The world is in the midst of a complex and dramatic set of transformations. The traditional view of “international development” as solely a matter of charity and moral importance, secondary to Canada’s hard interests, is long outdated. The complex, inter-related nature of contemporary global challenges demands a new mindset, a new coalition of actors, and even new terminology. These are the conclusions of a CIPS working group in their new report “Towards 2030: Building Canada’s Engagement with Global Sustainable Development.” The working group, comprised of leading academics, civil society leaders and former senior officials, argues that “global sustainable development” is central to Canada’s prosperity, security, environment and global influence. They conclude, however, that Canadian society has not kept pace with the evolving global context and offer eight recommendations to kick start a generational shift – spanning academia, business, think tanks, philanthropy, civil society and all levels of government.
CIPS Working Group on International Development :
Margaret Biggs (co-chair): Skelton-Clark Fellow, School of Policy Studies, Queen’s University
John W McArthur (co-chair): Senior Fellow, Brookings Institution; Senior Fellow, United Nations Foundation
Kate Higgins: Adjunct Research Professor, Norman Paterson School of International Affairs, Carleton University; Manager, CIVICUS
David Moloney: Senior Associate, Centre for International Policy Studies, University of Ottawa; Fellow, Lawrence National Centre for Policy and Management, Ivey School of Business
Eric Werker: Associate Professor, Beedie School of Business, Simon Fraser University
Julia Sanchez: President-CEO, Canadian Council for International Co-operation
The world is in the midst of a complex and dramatic set of transformations. Economic globalization, accelerating connectivity and unprecedented environmental strains are affecting all countries’ views on economic power, security risks and global governance. For Canadians, new opportunities, threats and innovations are emerging from places previously considered narrowly to be the beneficiaries of our generosity.
A new mindset is required to advance our nation’s interests while carrying our weight in solving global challenges.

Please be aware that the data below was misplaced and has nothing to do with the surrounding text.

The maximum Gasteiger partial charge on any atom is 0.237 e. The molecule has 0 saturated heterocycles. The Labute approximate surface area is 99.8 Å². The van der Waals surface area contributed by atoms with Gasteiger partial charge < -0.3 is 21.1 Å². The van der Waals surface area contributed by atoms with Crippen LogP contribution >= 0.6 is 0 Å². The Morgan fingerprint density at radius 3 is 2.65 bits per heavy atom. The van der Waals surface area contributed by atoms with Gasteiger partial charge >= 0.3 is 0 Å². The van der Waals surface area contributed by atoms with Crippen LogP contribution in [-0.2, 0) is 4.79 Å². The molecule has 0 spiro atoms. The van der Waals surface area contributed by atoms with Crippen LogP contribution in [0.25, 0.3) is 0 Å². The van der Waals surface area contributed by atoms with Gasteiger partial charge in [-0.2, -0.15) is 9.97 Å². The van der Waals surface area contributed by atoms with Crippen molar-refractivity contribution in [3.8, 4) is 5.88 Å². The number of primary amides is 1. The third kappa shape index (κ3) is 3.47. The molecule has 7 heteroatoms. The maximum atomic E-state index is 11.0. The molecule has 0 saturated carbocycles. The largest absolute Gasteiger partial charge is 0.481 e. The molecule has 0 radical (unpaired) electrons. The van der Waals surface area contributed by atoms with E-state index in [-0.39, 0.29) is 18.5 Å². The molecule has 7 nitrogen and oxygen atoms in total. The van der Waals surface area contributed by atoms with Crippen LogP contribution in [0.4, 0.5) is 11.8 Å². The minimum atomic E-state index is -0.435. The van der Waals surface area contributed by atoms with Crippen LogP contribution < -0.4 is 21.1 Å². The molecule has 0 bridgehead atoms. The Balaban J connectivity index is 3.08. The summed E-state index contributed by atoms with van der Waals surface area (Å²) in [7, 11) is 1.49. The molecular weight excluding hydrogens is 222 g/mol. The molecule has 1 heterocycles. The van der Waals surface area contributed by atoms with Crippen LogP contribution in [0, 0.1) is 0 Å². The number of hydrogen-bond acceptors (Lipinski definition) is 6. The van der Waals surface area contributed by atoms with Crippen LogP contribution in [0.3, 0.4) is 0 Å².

Why Global Sustainable Development Matters
The words “international development” prompt many people to think of moral intentions, humanitarian crises and charity. But that terminology and outlook are outdated in light of the changing global dynamics. In this paper we use the term “global sustainable development,” or GSD, to describe the pursuit of a stable, inclusive, healthy and thriving global society that lives within nature’s means and provides an adequate resource base for future generations.There are profound moral reasons for Canadians to care about GSD, as a challenge that defines the fate of more than 7 billion people. There are also at least five strategic reasons why GSD intersects with Canada’s most vital national interests:
- Our security is affected by other countries’ development
- Our future prosperity requires seizing trade and investment opportunities with developing economies
- Our economic and physical wellbeing depends on global environmental sustainability
- Being a leader in GSD helps earn global influence
- We need deep, long-term partnerships with new powers that are rewriting the rules of the global game
Building for a New Generation
Despite the importance of GSD, over the course of a generation Canada has fallen behind its peers in keeping pace with the evolving global context. Why has this happened? We do not believe the issues can be attributed to any particular government. Long-term societal approaches – including government policies – hinge on a robust and interactive ecosystem of societal assets. We believe Canada’s current approach to GSD is a product of many gaps – spanning academia, think tanks, business, philanthropy, civil society and all levels of government. Building a strong national ecosystem therefore requires action on many fronts.